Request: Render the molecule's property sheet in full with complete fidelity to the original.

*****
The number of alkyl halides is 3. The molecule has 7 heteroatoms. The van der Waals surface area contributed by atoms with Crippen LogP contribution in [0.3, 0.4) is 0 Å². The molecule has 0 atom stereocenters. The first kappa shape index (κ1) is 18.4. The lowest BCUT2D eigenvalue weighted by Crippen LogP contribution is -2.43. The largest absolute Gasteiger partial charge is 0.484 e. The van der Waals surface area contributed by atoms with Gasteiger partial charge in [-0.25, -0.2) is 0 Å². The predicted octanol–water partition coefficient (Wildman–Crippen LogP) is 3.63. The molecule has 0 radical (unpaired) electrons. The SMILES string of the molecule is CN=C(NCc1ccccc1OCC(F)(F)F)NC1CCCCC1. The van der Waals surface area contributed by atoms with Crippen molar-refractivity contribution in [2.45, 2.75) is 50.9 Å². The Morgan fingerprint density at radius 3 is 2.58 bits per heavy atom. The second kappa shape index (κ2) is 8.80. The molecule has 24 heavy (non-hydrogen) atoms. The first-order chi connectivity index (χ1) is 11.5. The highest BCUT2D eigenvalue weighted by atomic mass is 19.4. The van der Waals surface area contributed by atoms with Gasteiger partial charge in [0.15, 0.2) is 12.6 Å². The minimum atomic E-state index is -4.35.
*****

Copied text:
The number of alkyl halides is 3. The molecule has 7 heteroatoms. The van der Waals surface area contributed by atoms with Crippen LogP contribution in [0.3, 0.4) is 0 Å². The molecule has 0 atom stereocenters. The first kappa shape index (κ1) is 18.4. The lowest BCUT2D eigenvalue weighted by Crippen LogP contribution is -2.43. The largest absolute Gasteiger partial charge is 0.484 e. The van der Waals surface area contributed by atoms with Gasteiger partial charge in [-0.25, -0.2) is 0 Å². The predicted octanol–water partition coefficient (Wildman–Crippen LogP) is 3.63. The molecule has 0 radical (unpaired) electrons. The SMILES string of the molecule is CN=C(NCc1ccccc1OCC(F)(F)F)NC1CCCCC1. The van der Waals surface area contributed by atoms with Crippen molar-refractivity contribution in [2.45, 2.75) is 50.9 Å². The Morgan fingerprint density at radius 3 is 2.58 bits per heavy atom. The second kappa shape index (κ2) is 8.80. The molecule has 24 heavy (non-hydrogen) atoms. The first-order chi connectivity index (χ1) is 11.5. The highest BCUT2D eigenvalue weighted by atomic mass is 19.4. The van der Waals surface area contributed by atoms with Gasteiger partial charge in [0.15, 0.2) is 12.6 Å². The minimum atomic E-state index is -4.35.